With that line of thought, he experimented with diluting and shaking (succussing) these remedies and found that the more he diluted them the more potent they became. He developed a system of diluting the remedies so that by the time the remedy had been diluted 12 times, it surpassed Avogadro’s number, which means there is no molecular substrate of the original substance in the solution.
Current pharmaceutical medicines are frequently made of the same active ingredients as homeopathy but the difference is that pharmaceutical drugs are concentrated. The draw back to using concentrated drugs is that while the healing properties are concentrated within the drug, so too are the substances that can cause a toxic response, which, in essence, has become known as drug “side effects.” Conversely, homeopathy remedies being extremely diluted and potentized, magnify the healing properties while eliminating toxic effects as a result of concentration. What is most fascinating about homeopathy is that often times one or two doses of a remedy will completely eliminate a persistent problem, whereas concentrated drugs often require frequent repetitions and the body becomes resistant to its influence. For example, a case of tonsillitis treated repeatedly with antibiotics where eventually surgical removal was suggested. After two doses of a properly prescribed homeopathic remedy and one more repeat dose, about six months later the client was no longer burdened by her tonsils. Since there is no chance of homeopathic remedies being toxic, a remedy that is not suitably prescribed will often have no affect whatever.
While there is no proven explanation for the efficacy of homeopathy, current research at a prominent Israeli University demonstrates that water has the ability to carry up to 4,000 bits of information in the form of frequency. Since every substance has an electromagnetic field, this energetic information can be imprinted in the water and the process of diluting and shaking seems to magnify its vibrancy. Consequently, the healing of homeopathy is considered to take place on the energy level of the individual. It is the prescribing remedies based on the Law of Similars along with this method of potentizing remedies that makes homeopathy a unique and specific healing system.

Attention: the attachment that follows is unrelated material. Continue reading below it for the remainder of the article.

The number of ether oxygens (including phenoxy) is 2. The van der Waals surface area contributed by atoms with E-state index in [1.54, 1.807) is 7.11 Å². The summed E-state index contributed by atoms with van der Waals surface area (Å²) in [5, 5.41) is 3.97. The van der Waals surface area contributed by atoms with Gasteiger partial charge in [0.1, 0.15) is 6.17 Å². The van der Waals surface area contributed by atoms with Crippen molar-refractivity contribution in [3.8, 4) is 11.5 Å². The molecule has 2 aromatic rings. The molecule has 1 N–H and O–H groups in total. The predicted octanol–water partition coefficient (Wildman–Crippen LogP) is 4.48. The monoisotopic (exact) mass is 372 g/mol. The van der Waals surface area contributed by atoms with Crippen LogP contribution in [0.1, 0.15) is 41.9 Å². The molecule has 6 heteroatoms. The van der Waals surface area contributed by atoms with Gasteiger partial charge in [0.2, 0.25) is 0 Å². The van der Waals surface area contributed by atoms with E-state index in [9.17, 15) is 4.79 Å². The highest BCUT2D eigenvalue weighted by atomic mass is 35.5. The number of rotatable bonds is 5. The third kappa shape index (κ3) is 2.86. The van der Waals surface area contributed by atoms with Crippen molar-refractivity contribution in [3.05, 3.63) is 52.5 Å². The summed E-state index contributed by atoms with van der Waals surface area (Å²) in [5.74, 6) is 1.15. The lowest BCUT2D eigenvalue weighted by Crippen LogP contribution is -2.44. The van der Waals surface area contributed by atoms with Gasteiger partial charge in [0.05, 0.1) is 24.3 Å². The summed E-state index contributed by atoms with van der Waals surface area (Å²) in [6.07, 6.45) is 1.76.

There seems to be equal confusion between what a naturopath and a homeopath is.
A naturopath, to my knowledge, studies a number of different healing modalities among which homeopathy is included. Homeopathy is an extremely vast study in its own right. A homeopath can spend many years learning only homeopathy and still feel they have only scratched the surface. Since it is such vast study, naturopaths who do prescribe homeopathic remedies tend to use remedies that homeopathic pharmacies combine into what is commonly called a combination remedy. These are typically combined in extremely low potency and do not necessarily have the same healing qualities as the higher potency remedies. Some naturopaths choose, however, to further their knowledge of homeopathy and will specialize in the use of it in much the same way as a homeopath would. Homeopaths, on the other hand, study only homeopathy and typically prescribe only homeopathic remedies and rarely will they prescribe a pre-combined remedy.
Carol Thompson, of Saskatoon, has engaged in healthy lifestyles and holistic living her entire adult life. She has studied homeopathic medicine with the Devon School of Homeopathy in England and is a homeopathic consultant. To contact her, call (306) 280-2160, email: firstname.lastname@example.org. Also, see the Directory of Services ad on page 26 of the 22.3 September/October issue of the WHOLifE Journal.